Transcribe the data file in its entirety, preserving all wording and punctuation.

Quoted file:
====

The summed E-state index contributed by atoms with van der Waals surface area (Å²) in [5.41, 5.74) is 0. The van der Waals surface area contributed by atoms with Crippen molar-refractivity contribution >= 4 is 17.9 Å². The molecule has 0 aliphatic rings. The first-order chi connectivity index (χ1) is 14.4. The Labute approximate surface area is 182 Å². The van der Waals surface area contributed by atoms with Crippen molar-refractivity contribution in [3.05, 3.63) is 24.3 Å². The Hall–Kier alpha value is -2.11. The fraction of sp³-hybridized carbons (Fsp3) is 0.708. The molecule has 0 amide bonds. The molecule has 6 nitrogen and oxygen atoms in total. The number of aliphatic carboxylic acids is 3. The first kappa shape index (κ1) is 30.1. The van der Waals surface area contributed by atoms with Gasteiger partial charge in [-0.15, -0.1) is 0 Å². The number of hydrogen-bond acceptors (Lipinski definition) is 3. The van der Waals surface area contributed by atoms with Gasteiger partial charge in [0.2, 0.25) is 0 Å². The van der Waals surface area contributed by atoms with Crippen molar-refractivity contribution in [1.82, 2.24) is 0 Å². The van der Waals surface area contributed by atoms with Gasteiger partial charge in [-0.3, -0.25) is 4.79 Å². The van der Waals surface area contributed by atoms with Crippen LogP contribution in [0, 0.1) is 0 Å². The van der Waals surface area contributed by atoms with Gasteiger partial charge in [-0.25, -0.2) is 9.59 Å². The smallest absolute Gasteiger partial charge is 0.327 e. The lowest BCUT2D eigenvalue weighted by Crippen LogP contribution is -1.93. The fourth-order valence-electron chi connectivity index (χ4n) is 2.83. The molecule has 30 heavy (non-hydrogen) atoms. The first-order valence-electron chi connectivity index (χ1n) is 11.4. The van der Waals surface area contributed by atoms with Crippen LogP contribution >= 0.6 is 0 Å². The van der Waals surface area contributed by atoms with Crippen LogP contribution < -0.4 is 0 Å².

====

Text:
The summed E-state index contributed by atoms with van der Waals surface area (Å²) in [5.41, 5.74) is 0. The van der Waals surface area contributed by atoms with Crippen molar-refractivity contribution >= 4 is 17.9 Å². The molecule has 0 aliphatic rings. The first-order chi connectivity index (χ1) is 14.4. The Labute approximate surface area is 182 Å². The van der Waals surface area contributed by atoms with Crippen molar-refractivity contribution in [3.05, 3.63) is 24.3 Å². The Hall–Kier alpha value is -2.11. The fraction of sp³-hybridized carbons (Fsp3) is 0.708. The molecule has 0 amide bonds. The molecule has 6 nitrogen and oxygen atoms in total. The number of aliphatic carboxylic acids is 3. The first kappa shape index (κ1) is 30.1. The van der Waals surface area contributed by atoms with Gasteiger partial charge in [-0.15, -0.1) is 0 Å². The number of hydrogen-bond acceptors (Lipinski definition) is 3. The van der Waals surface area contributed by atoms with Gasteiger partial charge in [0.2, 0.25) is 0 Å². The van der Waals surface area contributed by atoms with Crippen molar-refractivity contribution in [1.82, 2.24) is 0 Å². The van der Waals surface area contributed by atoms with Gasteiger partial charge in [-0.3, -0.25) is 4.79 Å². The van der Waals surface area contributed by atoms with Crippen LogP contribution in [0, 0.1) is 0 Å². The van der Waals surface area contributed by atoms with Gasteiger partial charge in [-0.25, -0.2) is 9.59 Å². The smallest absolute Gasteiger partial charge is 0.327 e. The lowest BCUT2D eigenvalue weighted by Crippen LogP contribution is -1.93. The fourth-order valence-electron chi connectivity index (χ4n) is 2.83. The molecule has 30 heavy (non-hydrogen) atoms. The first-order valence-electron chi connectivity index (χ1n) is 11.4. The van der Waals surface area contributed by atoms with Crippen LogP contribution >= 0.6 is 0 Å². The van der Waals surface area contributed by atoms with Crippen LogP contribution < -0.4 is 0 Å².